He said they have hundreds of businesses during the summer, ranging from beauty salons to manufacturers to leave campaign material and talk with whomever was working , whether it was the owner of the business, or a receptionist. Chase, who is strongly opposed to the governor’s COVID-19 restrictions and has compared the virus to the flu, said many of the businesses he spoke to were frustrated and confused by the restrictions on their type of business and were often willing to talk.
“I could commiserate with them because many were about to lose their businesses,” he said.
His opponent Lance Gurel said his campaign has left literature on porches, but avoided knocking on doors out of concern for campaign staff and voters health. He said he’s focused on calls and post cards and also sought endorsements from community leaders across the greater Spokane Valley.
Gurel worked with former opponent Adam “Smash” Smith, an MMA fighter and Brazilian Jiu-Jitsu business owner who ran against Gurel for a Spokane Valley City Council seat, to create an endorsement advertisement. He also did a virtual town hall with another former City Council opponent Al Merkel, who has worked with neighborhoods to fight new developments.
Gurel and Chase also participated in almost every forum or debate to which they have been invited , both saying they try to take advantage of every opportunity they can. Gurel opted out of one event with Spokane Talks out of solidarity with another candidate in the 4th District, Lori Feagan, and the lack of COVID-19 precautions.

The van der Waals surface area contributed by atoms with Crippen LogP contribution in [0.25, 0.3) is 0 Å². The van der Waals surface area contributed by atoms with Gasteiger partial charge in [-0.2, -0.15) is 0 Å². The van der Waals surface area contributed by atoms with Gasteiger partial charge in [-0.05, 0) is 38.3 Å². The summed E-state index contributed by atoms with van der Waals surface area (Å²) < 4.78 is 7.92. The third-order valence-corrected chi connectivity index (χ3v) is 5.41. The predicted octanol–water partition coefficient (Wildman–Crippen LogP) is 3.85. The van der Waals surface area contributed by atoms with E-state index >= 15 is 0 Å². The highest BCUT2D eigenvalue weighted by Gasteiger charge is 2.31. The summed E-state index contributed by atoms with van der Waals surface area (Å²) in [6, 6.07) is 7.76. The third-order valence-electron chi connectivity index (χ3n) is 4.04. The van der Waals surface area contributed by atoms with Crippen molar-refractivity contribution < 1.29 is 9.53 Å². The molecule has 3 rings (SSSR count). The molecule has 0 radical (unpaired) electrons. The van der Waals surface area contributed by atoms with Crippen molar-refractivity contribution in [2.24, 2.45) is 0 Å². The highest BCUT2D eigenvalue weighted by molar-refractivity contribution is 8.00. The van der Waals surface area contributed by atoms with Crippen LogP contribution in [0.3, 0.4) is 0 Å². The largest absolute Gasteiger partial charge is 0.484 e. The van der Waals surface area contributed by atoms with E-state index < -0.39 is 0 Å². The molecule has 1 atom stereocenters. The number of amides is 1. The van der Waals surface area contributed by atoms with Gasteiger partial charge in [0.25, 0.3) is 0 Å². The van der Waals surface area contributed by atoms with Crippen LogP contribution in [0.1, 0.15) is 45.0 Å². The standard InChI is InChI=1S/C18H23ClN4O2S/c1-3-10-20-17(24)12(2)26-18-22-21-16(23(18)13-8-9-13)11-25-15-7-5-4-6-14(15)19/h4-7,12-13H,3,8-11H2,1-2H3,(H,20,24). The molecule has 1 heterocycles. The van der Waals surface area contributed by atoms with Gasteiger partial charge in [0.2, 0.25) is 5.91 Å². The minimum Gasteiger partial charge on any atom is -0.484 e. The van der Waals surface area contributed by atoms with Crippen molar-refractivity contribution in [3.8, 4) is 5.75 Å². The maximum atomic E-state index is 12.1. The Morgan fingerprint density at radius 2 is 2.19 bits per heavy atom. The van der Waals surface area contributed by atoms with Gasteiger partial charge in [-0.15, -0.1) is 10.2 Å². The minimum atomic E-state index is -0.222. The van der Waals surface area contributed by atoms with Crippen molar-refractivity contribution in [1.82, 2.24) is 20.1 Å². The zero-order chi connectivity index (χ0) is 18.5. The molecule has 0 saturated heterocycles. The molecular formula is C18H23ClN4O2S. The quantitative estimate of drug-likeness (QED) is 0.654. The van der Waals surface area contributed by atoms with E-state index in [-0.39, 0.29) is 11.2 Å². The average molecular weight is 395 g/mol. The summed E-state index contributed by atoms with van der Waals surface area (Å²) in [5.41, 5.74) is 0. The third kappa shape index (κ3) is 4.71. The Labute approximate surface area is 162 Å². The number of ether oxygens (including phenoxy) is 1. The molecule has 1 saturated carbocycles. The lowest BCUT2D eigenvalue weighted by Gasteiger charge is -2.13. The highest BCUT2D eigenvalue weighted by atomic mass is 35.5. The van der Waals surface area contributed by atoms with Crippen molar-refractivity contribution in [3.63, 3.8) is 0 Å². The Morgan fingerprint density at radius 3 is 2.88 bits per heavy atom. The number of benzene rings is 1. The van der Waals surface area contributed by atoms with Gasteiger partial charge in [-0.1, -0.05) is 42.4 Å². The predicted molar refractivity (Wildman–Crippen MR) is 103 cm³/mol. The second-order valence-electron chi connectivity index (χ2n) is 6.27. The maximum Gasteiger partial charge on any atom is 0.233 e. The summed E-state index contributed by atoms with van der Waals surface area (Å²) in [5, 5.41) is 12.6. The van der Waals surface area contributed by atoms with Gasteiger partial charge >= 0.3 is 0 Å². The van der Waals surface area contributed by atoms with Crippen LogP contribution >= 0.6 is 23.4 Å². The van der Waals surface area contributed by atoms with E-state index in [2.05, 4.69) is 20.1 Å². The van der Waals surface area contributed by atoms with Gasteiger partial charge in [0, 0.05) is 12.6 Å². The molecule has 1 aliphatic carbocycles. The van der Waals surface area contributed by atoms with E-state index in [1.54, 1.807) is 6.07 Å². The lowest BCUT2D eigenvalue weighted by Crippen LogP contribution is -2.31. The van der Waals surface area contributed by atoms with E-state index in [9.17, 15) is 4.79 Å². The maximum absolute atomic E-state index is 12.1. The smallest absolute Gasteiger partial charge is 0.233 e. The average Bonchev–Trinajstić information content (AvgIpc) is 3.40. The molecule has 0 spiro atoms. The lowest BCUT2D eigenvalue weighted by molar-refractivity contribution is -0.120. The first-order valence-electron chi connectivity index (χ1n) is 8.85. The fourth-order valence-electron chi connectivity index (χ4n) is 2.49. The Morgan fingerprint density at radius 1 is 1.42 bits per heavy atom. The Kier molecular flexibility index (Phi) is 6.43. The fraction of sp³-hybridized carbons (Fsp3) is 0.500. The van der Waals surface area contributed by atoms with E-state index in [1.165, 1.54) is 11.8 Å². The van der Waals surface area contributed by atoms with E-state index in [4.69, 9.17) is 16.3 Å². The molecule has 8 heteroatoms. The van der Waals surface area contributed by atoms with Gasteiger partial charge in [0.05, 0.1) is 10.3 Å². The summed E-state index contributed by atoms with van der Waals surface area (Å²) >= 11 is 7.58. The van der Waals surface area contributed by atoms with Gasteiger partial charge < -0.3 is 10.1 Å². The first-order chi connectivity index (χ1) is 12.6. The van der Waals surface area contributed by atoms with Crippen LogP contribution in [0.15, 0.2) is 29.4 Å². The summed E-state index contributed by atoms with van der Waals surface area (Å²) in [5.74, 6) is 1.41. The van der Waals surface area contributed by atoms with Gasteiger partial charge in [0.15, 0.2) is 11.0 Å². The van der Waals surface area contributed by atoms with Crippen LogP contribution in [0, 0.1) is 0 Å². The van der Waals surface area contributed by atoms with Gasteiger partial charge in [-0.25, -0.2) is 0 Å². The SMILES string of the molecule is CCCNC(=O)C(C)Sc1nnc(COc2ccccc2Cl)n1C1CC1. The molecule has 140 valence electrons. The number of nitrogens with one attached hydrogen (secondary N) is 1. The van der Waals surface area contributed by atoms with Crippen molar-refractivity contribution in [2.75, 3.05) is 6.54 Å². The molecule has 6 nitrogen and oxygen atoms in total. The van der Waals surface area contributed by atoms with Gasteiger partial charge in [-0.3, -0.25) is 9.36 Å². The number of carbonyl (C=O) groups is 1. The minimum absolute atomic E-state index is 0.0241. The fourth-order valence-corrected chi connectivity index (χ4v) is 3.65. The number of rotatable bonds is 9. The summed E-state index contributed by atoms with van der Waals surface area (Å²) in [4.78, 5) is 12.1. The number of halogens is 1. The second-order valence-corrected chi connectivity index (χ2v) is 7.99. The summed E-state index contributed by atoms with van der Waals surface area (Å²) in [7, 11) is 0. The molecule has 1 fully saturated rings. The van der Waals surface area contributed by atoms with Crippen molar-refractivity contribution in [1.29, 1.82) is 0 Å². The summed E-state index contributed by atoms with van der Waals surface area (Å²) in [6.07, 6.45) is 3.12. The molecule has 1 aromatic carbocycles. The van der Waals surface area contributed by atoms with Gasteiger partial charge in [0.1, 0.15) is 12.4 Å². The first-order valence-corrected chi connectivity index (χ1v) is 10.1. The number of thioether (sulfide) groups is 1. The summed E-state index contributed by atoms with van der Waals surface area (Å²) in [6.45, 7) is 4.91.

Feagan, a nurse practitioner who is running against Bob McCaslin, said she has avoided most in-person events to protect herself, voters and patients. She said she has been willing to participate in debates and public forums with her opponent, but has only been able to share a virtual stage with him at a League of Women Voters forum.
Feagan also accepted invitations for debates including a KSPS public television debate and a League of Women Voters Debate, but was unable to participate when McCaslin declined.
“These were nonpartisan events that would have asked really important questions of the candidates and given our voters a chance to have in depth coverage as to what our positions were on really important timely issues,” she said. “That was a real missed opportunity.”